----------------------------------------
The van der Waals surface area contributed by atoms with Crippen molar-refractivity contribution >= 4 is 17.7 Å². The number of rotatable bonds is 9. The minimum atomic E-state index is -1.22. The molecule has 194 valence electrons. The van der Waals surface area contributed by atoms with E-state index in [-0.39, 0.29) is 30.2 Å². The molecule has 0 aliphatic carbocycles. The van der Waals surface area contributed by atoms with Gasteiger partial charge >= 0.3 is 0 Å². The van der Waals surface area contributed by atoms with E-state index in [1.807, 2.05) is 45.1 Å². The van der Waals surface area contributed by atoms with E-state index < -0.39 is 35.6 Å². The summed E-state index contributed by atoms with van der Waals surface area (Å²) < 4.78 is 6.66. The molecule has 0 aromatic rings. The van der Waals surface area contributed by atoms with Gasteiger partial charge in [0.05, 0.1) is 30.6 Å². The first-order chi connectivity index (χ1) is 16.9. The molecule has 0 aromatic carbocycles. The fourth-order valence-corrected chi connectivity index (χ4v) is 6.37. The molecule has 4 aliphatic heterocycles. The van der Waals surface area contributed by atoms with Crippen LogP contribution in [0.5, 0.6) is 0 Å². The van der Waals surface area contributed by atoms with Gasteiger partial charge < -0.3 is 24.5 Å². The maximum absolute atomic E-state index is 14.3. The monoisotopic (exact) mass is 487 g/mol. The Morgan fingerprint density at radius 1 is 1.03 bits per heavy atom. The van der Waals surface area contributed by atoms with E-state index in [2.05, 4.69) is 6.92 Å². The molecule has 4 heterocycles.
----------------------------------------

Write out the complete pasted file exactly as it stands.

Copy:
The van der Waals surface area contributed by atoms with Crippen molar-refractivity contribution >= 4 is 17.7 Å². The number of rotatable bonds is 9. The minimum atomic E-state index is -1.22. The molecule has 194 valence electrons. The van der Waals surface area contributed by atoms with E-state index in [-0.39, 0.29) is 30.2 Å². The molecule has 0 aliphatic carbocycles. The van der Waals surface area contributed by atoms with Gasteiger partial charge >= 0.3 is 0 Å². The van der Waals surface area contributed by atoms with E-state index in [1.807, 2.05) is 45.1 Å². The van der Waals surface area contributed by atoms with E-state index < -0.39 is 35.6 Å². The summed E-state index contributed by atoms with van der Waals surface area (Å²) < 4.78 is 6.66. The molecule has 0 aromatic rings. The van der Waals surface area contributed by atoms with Gasteiger partial charge in [0.05, 0.1) is 30.6 Å². The first-order chi connectivity index (χ1) is 16.9. The molecule has 0 aromatic carbocycles. The fourth-order valence-corrected chi connectivity index (χ4v) is 6.37. The molecule has 4 aliphatic heterocycles. The van der Waals surface area contributed by atoms with Crippen LogP contribution in [0.5, 0.6) is 0 Å². The van der Waals surface area contributed by atoms with Gasteiger partial charge < -0.3 is 24.5 Å². The maximum absolute atomic E-state index is 14.3. The monoisotopic (exact) mass is 487 g/mol. The Morgan fingerprint density at radius 1 is 1.03 bits per heavy atom. The van der Waals surface area contributed by atoms with E-state index in [2.05, 4.69) is 6.92 Å². The molecule has 4 heterocycles.